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It might be a bit mystifying to some as to why someone might want to jam a GPS signal. However, there are those with a particular need for privacy, be it to massage their paranoia, keep law enforcement from engaging in warrantless car tracking, take an unauthorized lunchbreak with a GPS enabled company car, or a teenager not wanting their parents to track their GPS phone. Whether this is all legal or not is an entirely other question.
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How They Work: The Basics
The basic purpose of a GPS signal jammer is to prevent GPS loggers from either receiving satellite signals, or sending signals back to their base station. Now, chances are, any GPS you will have contact with use the radio frequency set aside from civilian use: military units use a very different frequency.
The GPS signal jammer works by sending out its own signal on the same frequency as the GPS unit, a noisy signal that prevents it from receiving or transmitting any useful information. There are a number of types of noise signals it can send; some call for a narrowband Gaussian signal, others for a simple continuous wave.
GPS signals are quite weak, being distributed out across the surface of the Earth by satellites high in orbit, so out of all the signals to jam, they're among the easiest to do so.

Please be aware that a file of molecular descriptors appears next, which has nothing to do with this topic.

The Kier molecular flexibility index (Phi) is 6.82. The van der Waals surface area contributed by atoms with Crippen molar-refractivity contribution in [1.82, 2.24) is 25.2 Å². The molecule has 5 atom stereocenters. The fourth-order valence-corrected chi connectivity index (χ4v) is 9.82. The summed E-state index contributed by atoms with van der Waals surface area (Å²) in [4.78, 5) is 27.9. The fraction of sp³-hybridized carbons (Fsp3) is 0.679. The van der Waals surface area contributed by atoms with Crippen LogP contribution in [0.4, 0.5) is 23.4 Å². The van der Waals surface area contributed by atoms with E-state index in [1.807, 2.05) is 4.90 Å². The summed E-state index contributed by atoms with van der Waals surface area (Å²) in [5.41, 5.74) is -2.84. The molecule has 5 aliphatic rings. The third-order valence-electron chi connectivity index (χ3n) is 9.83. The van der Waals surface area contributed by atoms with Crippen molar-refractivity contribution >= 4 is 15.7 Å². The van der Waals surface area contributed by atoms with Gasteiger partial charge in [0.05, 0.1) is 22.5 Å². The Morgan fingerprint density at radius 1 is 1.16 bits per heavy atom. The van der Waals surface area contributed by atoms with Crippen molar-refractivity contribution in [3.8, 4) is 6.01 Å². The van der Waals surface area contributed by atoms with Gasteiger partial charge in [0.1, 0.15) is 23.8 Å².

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GPS signal jammers come in a variety of designs, each suited for slightly different uses. The first, and most popular model to hit the mainstream market was one that plugs into the cigarette lighter of a car, effectively disrupting the signal for a 15 foot radius. Not enough to disrupt signals from other cars, but enough to keep you in a cone of GPS jamming silence. However, other versions that are battery powered and are effective to different distances, are also available.
Of course, you don't necessarily need to buy one—you can make one yourself with a little know-how. The most notorious guide is one posted by Phrack magazine, which has set the US government on track to determine the legality of these devices now that the ability to make them is widely available to civilians. (This guide by Phrack magazine also has some pretty detailed technical information on how they work, if you want more than a layman's explanation.) Here is a link to another DIY guide with better pictures and more detailed instructions.
Of course, terrorists fighting on the ground in Afghanistan and other countries also make use of GPS signal jammers, some Russian made. Obviously, you can't get a hold of these too easily.
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However, just because you have a GPS signal jammer doesn't mean you still can't be tracked. The models intended for cars, for instance, only work while the car and thus the GPS signal jammer is powered on. And you can still be tracked by your mobile phone's own signals if you don't take precautions.